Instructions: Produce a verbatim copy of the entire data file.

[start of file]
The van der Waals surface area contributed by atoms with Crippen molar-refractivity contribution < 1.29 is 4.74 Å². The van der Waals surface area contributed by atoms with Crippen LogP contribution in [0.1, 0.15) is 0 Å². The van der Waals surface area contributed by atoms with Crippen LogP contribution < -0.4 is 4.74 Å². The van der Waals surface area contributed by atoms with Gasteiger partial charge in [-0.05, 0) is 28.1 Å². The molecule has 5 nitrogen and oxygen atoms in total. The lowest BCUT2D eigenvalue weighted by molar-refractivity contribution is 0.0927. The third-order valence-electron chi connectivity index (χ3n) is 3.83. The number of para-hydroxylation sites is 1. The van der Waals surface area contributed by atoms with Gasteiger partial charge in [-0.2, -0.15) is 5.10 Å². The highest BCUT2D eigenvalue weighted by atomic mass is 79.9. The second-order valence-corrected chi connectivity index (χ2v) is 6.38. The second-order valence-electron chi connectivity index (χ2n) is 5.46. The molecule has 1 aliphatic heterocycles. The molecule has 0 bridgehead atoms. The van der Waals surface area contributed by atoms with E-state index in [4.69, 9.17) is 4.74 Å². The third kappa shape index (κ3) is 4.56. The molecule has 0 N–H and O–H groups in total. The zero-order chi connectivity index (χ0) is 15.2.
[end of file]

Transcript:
The van der Waals surface area contributed by atoms with Crippen molar-refractivity contribution < 1.29 is 4.74 Å². The van der Waals surface area contributed by atoms with Crippen LogP contribution in [0.1, 0.15) is 0 Å². The van der Waals surface area contributed by atoms with Crippen LogP contribution < -0.4 is 4.74 Å². The van der Waals surface area contributed by atoms with Gasteiger partial charge in [-0.05, 0) is 28.1 Å². The molecule has 5 nitrogen and oxygen atoms in total. The lowest BCUT2D eigenvalue weighted by molar-refractivity contribution is 0.0927. The third-order valence-electron chi connectivity index (χ3n) is 3.83. The number of para-hydroxylation sites is 1. The van der Waals surface area contributed by atoms with Gasteiger partial charge in [-0.2, -0.15) is 5.10 Å². The highest BCUT2D eigenvalue weighted by atomic mass is 79.9. The second-order valence-corrected chi connectivity index (χ2v) is 6.38. The second-order valence-electron chi connectivity index (χ2n) is 5.46. The molecule has 1 aliphatic heterocycles. The molecule has 0 bridgehead atoms. The van der Waals surface area contributed by atoms with E-state index in [4.69, 9.17) is 4.74 Å². The third kappa shape index (κ3) is 4.56. The molecule has 0 N–H and O–H groups in total. The zero-order chi connectivity index (χ0) is 15.2.